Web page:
Writers: Matt Tedford and Jon Brittain
Director: Jon Brittain
Matt Tedford was behind one of the funniest shows at VAULT Festival in 2018. In Margaret Thatcher Queen of Soho, Tedford dressed up as the ex-Prime Minister and in a celebratory twist to history became an unlikely martyr for gay rights. His new show Sequins and Lies is a more personal narrative about missing fathers and hidden families.
Through a series of scenes starting from childhood up to the present day, Tedford tells us the story of his relationship with his father, who left the family when Tedford’s mother announced she was pregnant. Like many children, Tedford saw his father rarely, just on weekends when his father would pick Tedford up from Widnes and then go to Liverpool docks. As the years pass, and when Tedford senior finds a new wife, the father-son bond struggles to survive.
When Matt finds out that his half-brothers don’t even know of his existence, it seems as if his relationship with his dad is over. It’s surprising that either of them continue to hold out hope for a reconciliation. It may not be the most original story – real stories generally aren’t – but Tedford tells the story well, and the episodic nature of the scenes, each with their own costume change, and their own song ensure that the show flows smoothly.
While billed as a work-in-progress, there seems little to change, except, crucially, the delivery. Tedford shouts his way through most of the 60 minutes, and he even shouts his way through the songs too. Perhaps it is nerves, or perhaps he’s trying to convey the anger and the frustration he feels with his father’s lies that have written him out of the family. There are more peaceful movements towards the end and these are most welcome, and are pleasingly effective. But there are plenty of different tones between loud and confessional voices, and if Tedford could find them his performance would be a good deal more nuanced.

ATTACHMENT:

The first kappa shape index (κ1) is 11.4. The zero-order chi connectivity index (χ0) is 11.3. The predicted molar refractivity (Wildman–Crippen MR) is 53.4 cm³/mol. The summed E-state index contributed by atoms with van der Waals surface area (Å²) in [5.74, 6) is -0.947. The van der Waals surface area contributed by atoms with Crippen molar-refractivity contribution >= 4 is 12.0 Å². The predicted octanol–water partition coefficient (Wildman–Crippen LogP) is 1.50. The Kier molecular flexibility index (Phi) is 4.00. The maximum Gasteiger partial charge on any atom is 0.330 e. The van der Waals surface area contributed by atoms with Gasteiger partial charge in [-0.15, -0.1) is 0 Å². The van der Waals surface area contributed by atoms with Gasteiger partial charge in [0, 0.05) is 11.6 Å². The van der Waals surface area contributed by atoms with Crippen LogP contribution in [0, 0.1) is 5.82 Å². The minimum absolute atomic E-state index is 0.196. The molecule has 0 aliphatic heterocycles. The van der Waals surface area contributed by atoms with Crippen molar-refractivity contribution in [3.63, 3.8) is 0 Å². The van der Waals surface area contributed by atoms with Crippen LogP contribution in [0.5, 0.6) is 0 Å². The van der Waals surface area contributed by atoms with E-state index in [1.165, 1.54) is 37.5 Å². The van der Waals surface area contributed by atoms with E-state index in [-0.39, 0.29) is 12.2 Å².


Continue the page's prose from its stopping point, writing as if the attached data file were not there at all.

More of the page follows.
There are a few fluffed lines and late cues, but Tedford deals with them well, and quickly makes a joke of them. Without the handcuffs of the script, Tedford relaxes in these moments, and his presentation is briefly more natural. By the end, he has relaxed and the audience along with him, but it should come earlier.
With more time and performance, hopefully these problems can be ironed out. Director Jon Brittain likes to ratchet up the tension in his plays, best seen in Richard Gadd’s Baby Reindeer, which doesn’t relax for a second. Baby Reindeer, however, is a different play, about stalking and fear. Sequins and Lies doesn’t need to be so gung-ho: instead it needs time to breathe.
Runs until 8 March